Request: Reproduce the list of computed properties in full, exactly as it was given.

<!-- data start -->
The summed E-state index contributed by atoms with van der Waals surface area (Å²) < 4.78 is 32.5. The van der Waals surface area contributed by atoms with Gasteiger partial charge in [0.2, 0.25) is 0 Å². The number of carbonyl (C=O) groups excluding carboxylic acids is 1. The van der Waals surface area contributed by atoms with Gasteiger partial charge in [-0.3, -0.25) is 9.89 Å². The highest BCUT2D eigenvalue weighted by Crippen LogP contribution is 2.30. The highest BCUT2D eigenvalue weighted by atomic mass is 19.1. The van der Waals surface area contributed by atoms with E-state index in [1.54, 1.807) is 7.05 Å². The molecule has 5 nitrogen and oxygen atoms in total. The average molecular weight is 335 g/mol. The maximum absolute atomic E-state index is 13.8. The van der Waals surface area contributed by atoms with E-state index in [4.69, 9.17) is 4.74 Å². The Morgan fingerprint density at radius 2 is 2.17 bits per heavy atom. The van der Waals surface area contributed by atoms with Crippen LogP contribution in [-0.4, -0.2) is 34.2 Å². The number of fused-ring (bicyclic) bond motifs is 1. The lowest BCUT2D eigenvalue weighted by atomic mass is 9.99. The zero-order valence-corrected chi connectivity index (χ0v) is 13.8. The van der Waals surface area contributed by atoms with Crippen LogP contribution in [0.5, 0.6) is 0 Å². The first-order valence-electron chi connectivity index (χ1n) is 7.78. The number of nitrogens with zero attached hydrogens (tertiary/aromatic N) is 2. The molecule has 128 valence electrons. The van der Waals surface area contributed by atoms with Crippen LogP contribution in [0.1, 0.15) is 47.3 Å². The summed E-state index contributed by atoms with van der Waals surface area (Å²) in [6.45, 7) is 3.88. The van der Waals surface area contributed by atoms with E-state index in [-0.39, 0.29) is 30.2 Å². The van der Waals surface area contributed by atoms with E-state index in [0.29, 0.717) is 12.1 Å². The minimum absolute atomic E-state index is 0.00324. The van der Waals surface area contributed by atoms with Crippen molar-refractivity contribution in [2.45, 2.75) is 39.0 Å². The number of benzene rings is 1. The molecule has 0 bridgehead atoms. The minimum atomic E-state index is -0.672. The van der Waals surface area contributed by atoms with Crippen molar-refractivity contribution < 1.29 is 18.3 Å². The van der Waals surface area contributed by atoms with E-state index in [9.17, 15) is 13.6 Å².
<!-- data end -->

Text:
The summed E-state index contributed by atoms with van der Waals surface area (Å²) < 4.78 is 32.5. The van der Waals surface area contributed by atoms with Gasteiger partial charge in [0.2, 0.25) is 0 Å². The number of carbonyl (C=O) groups excluding carboxylic acids is 1. The van der Waals surface area contributed by atoms with Gasteiger partial charge in [-0.3, -0.25) is 9.89 Å². The highest BCUT2D eigenvalue weighted by Crippen LogP contribution is 2.30. The highest BCUT2D eigenvalue weighted by atomic mass is 19.1. The van der Waals surface area contributed by atoms with E-state index in [1.54, 1.807) is 7.05 Å². The molecule has 5 nitrogen and oxygen atoms in total. The average molecular weight is 335 g/mol. The maximum absolute atomic E-state index is 13.8. The van der Waals surface area contributed by atoms with E-state index in [4.69, 9.17) is 4.74 Å². The Morgan fingerprint density at radius 2 is 2.17 bits per heavy atom. The van der Waals surface area contributed by atoms with Crippen LogP contribution in [-0.4, -0.2) is 34.2 Å². The number of fused-ring (bicyclic) bond motifs is 1. The lowest BCUT2D eigenvalue weighted by atomic mass is 9.99. The zero-order valence-corrected chi connectivity index (χ0v) is 13.8. The van der Waals surface area contributed by atoms with Crippen LogP contribution in [0.5, 0.6) is 0 Å². The first-order valence-electron chi connectivity index (χ1n) is 7.78. The number of nitrogens with zero attached hydrogens (tertiary/aromatic N) is 2. The molecule has 128 valence electrons. The van der Waals surface area contributed by atoms with Crippen LogP contribution in [0.1, 0.15) is 47.3 Å². The summed E-state index contributed by atoms with van der Waals surface area (Å²) in [6.45, 7) is 3.88. The van der Waals surface area contributed by atoms with E-state index in [-0.39, 0.29) is 30.2 Å². The van der Waals surface area contributed by atoms with E-state index in [0.29, 0.717) is 12.1 Å². The minimum absolute atomic E-state index is 0.00324. The van der Waals surface area contributed by atoms with Crippen molar-refractivity contribution in [2.45, 2.75) is 39.0 Å². The number of benzene rings is 1. The molecule has 0 bridgehead atoms. The minimum atomic E-state index is -0.672. The van der Waals surface area contributed by atoms with Crippen molar-refractivity contribution < 1.29 is 18.3 Å². The van der Waals surface area contributed by atoms with E-state index in [9.17, 15) is 13.6 Å².